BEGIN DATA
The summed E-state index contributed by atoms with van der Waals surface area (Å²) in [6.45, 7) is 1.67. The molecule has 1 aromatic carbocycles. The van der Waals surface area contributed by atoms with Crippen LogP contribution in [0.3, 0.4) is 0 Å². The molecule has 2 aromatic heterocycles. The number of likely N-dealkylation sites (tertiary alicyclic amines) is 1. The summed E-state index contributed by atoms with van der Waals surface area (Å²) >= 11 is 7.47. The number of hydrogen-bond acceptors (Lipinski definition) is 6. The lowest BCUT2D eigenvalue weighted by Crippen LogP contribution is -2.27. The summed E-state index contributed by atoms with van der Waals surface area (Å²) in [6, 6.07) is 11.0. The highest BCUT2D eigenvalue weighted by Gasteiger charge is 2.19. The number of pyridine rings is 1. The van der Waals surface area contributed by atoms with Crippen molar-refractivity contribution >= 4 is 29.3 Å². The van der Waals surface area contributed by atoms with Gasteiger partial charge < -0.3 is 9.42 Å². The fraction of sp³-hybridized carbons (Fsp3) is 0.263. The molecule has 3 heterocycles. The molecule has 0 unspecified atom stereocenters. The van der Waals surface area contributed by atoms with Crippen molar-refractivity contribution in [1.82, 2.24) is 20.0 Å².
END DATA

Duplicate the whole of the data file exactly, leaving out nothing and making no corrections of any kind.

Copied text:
The summed E-state index contributed by atoms with van der Waals surface area (Å²) in [6.45, 7) is 1.67. The molecule has 1 aromatic carbocycles. The van der Waals surface area contributed by atoms with Crippen LogP contribution in [0.3, 0.4) is 0 Å². The molecule has 2 aromatic heterocycles. The number of likely N-dealkylation sites (tertiary alicyclic amines) is 1. The summed E-state index contributed by atoms with van der Waals surface area (Å²) >= 11 is 7.47. The number of hydrogen-bond acceptors (Lipinski definition) is 6. The lowest BCUT2D eigenvalue weighted by Crippen LogP contribution is -2.27. The summed E-state index contributed by atoms with van der Waals surface area (Å²) in [6, 6.07) is 11.0. The highest BCUT2D eigenvalue weighted by Gasteiger charge is 2.19. The number of pyridine rings is 1. The van der Waals surface area contributed by atoms with Crippen molar-refractivity contribution >= 4 is 29.3 Å². The van der Waals surface area contributed by atoms with Gasteiger partial charge < -0.3 is 9.42 Å². The fraction of sp³-hybridized carbons (Fsp3) is 0.263. The molecule has 3 heterocycles. The molecule has 0 unspecified atom stereocenters. The van der Waals surface area contributed by atoms with Crippen molar-refractivity contribution in [1.82, 2.24) is 20.0 Å².